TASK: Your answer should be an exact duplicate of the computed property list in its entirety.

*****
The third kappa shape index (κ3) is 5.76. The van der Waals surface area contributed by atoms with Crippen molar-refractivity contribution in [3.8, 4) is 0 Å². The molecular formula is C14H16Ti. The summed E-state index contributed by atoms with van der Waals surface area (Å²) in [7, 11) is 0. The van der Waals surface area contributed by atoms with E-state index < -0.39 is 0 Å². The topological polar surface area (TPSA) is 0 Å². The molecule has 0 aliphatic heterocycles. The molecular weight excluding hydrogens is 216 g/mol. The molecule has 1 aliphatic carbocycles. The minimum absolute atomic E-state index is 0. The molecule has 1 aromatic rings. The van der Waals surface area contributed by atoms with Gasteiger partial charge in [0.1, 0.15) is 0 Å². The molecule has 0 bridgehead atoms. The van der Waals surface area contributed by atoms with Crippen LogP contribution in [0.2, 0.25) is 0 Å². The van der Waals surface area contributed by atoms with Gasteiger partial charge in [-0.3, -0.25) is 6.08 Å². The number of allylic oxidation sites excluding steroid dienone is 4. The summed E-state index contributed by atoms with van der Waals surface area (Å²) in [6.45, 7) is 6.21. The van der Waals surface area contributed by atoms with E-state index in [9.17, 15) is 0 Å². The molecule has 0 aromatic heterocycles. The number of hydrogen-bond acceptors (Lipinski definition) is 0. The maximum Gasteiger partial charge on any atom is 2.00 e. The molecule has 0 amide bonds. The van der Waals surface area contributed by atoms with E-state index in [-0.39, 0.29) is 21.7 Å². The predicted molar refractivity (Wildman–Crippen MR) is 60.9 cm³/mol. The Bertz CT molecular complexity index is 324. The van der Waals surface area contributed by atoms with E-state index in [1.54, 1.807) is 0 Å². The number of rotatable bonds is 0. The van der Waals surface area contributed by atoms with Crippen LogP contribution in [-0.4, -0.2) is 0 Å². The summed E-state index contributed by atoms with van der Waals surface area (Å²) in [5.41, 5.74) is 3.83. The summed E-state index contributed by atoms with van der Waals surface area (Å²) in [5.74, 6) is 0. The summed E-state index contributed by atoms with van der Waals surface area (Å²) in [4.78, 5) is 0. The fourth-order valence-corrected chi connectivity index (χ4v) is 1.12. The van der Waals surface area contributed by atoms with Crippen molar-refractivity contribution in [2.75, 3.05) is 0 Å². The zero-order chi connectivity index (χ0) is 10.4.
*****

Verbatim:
The third kappa shape index (κ3) is 5.76. The van der Waals surface area contributed by atoms with Crippen molar-refractivity contribution in [3.8, 4) is 0 Å². The molecular formula is C14H16Ti. The summed E-state index contributed by atoms with van der Waals surface area (Å²) in [7, 11) is 0. The van der Waals surface area contributed by atoms with E-state index < -0.39 is 0 Å². The topological polar surface area (TPSA) is 0 Å². The molecule has 0 aliphatic heterocycles. The molecular weight excluding hydrogens is 216 g/mol. The molecule has 1 aliphatic carbocycles. The minimum absolute atomic E-state index is 0. The molecule has 1 aromatic rings. The van der Waals surface area contributed by atoms with Gasteiger partial charge in [0.1, 0.15) is 0 Å². The molecule has 0 bridgehead atoms. The van der Waals surface area contributed by atoms with Crippen LogP contribution in [0.2, 0.25) is 0 Å². The van der Waals surface area contributed by atoms with Gasteiger partial charge in [-0.3, -0.25) is 6.08 Å². The number of allylic oxidation sites excluding steroid dienone is 4. The summed E-state index contributed by atoms with van der Waals surface area (Å²) in [6.45, 7) is 6.21. The van der Waals surface area contributed by atoms with E-state index in [9.17, 15) is 0 Å². The molecule has 0 aromatic heterocycles. The number of hydrogen-bond acceptors (Lipinski definition) is 0. The maximum Gasteiger partial charge on any atom is 2.00 e. The molecule has 0 amide bonds. The van der Waals surface area contributed by atoms with E-state index in [-0.39, 0.29) is 21.7 Å². The predicted molar refractivity (Wildman–Crippen MR) is 60.9 cm³/mol. The Bertz CT molecular complexity index is 324. The van der Waals surface area contributed by atoms with E-state index in [1.54, 1.807) is 0 Å². The number of rotatable bonds is 0. The van der Waals surface area contributed by atoms with Crippen LogP contribution in [-0.4, -0.2) is 0 Å². The summed E-state index contributed by atoms with van der Waals surface area (Å²) in [5.41, 5.74) is 3.83. The summed E-state index contributed by atoms with van der Waals surface area (Å²) in [5.74, 6) is 0. The summed E-state index contributed by atoms with van der Waals surface area (Å²) in [4.78, 5) is 0. The fourth-order valence-corrected chi connectivity index (χ4v) is 1.12. The van der Waals surface area contributed by atoms with Crippen molar-refractivity contribution in [2.75, 3.05) is 0 Å². The zero-order chi connectivity index (χ0) is 10.4.